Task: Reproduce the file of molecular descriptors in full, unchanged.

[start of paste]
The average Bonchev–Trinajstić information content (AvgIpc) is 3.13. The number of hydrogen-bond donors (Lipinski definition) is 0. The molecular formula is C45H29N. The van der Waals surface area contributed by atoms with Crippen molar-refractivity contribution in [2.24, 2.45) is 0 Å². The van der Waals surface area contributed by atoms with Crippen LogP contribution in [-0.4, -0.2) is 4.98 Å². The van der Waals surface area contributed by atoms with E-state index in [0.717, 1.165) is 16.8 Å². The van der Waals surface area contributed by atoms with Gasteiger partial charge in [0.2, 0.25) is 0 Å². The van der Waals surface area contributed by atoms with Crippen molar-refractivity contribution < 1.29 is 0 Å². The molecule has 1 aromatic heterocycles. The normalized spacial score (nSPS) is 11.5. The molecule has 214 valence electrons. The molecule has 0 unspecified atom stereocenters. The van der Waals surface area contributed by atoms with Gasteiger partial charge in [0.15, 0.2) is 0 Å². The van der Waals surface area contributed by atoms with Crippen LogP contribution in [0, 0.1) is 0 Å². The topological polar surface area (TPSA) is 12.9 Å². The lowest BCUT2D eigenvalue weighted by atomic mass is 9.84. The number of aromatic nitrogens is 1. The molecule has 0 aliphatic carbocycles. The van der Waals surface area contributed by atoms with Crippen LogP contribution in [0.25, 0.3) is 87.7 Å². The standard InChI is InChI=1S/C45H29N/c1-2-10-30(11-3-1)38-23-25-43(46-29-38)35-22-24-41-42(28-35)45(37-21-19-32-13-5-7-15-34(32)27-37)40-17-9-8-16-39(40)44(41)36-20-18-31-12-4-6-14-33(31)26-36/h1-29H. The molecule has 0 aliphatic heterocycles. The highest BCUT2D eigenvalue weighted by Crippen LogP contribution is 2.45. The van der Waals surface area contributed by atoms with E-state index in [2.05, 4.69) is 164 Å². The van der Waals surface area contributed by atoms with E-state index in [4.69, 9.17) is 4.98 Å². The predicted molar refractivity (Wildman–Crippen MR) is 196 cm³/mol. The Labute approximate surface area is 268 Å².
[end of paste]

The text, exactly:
The average Bonchev–Trinajstić information content (AvgIpc) is 3.13. The number of hydrogen-bond donors (Lipinski definition) is 0. The molecular formula is C45H29N. The van der Waals surface area contributed by atoms with Crippen molar-refractivity contribution in [2.24, 2.45) is 0 Å². The van der Waals surface area contributed by atoms with Crippen LogP contribution in [-0.4, -0.2) is 4.98 Å². The van der Waals surface area contributed by atoms with E-state index in [0.717, 1.165) is 16.8 Å². The van der Waals surface area contributed by atoms with Gasteiger partial charge in [0.2, 0.25) is 0 Å². The van der Waals surface area contributed by atoms with Crippen molar-refractivity contribution < 1.29 is 0 Å². The molecule has 1 aromatic heterocycles. The normalized spacial score (nSPS) is 11.5. The molecule has 214 valence electrons. The molecule has 0 unspecified atom stereocenters. The van der Waals surface area contributed by atoms with Gasteiger partial charge in [0.15, 0.2) is 0 Å². The van der Waals surface area contributed by atoms with Crippen LogP contribution in [0, 0.1) is 0 Å². The topological polar surface area (TPSA) is 12.9 Å². The lowest BCUT2D eigenvalue weighted by atomic mass is 9.84. The number of aromatic nitrogens is 1. The molecule has 0 aliphatic carbocycles. The van der Waals surface area contributed by atoms with Crippen LogP contribution in [0.25, 0.3) is 87.7 Å². The standard InChI is InChI=1S/C45H29N/c1-2-10-30(11-3-1)38-23-25-43(46-29-38)35-22-24-41-42(28-35)45(37-21-19-32-13-5-7-15-34(32)27-37)40-17-9-8-16-39(40)44(41)36-20-18-31-12-4-6-14-33(31)26-36/h1-29H. The molecule has 0 aliphatic heterocycles. The highest BCUT2D eigenvalue weighted by Crippen LogP contribution is 2.45. The van der Waals surface area contributed by atoms with E-state index in [2.05, 4.69) is 164 Å². The van der Waals surface area contributed by atoms with E-state index in [4.69, 9.17) is 4.98 Å². The predicted molar refractivity (Wildman–Crippen MR) is 196 cm³/mol. The Labute approximate surface area is 268 Å².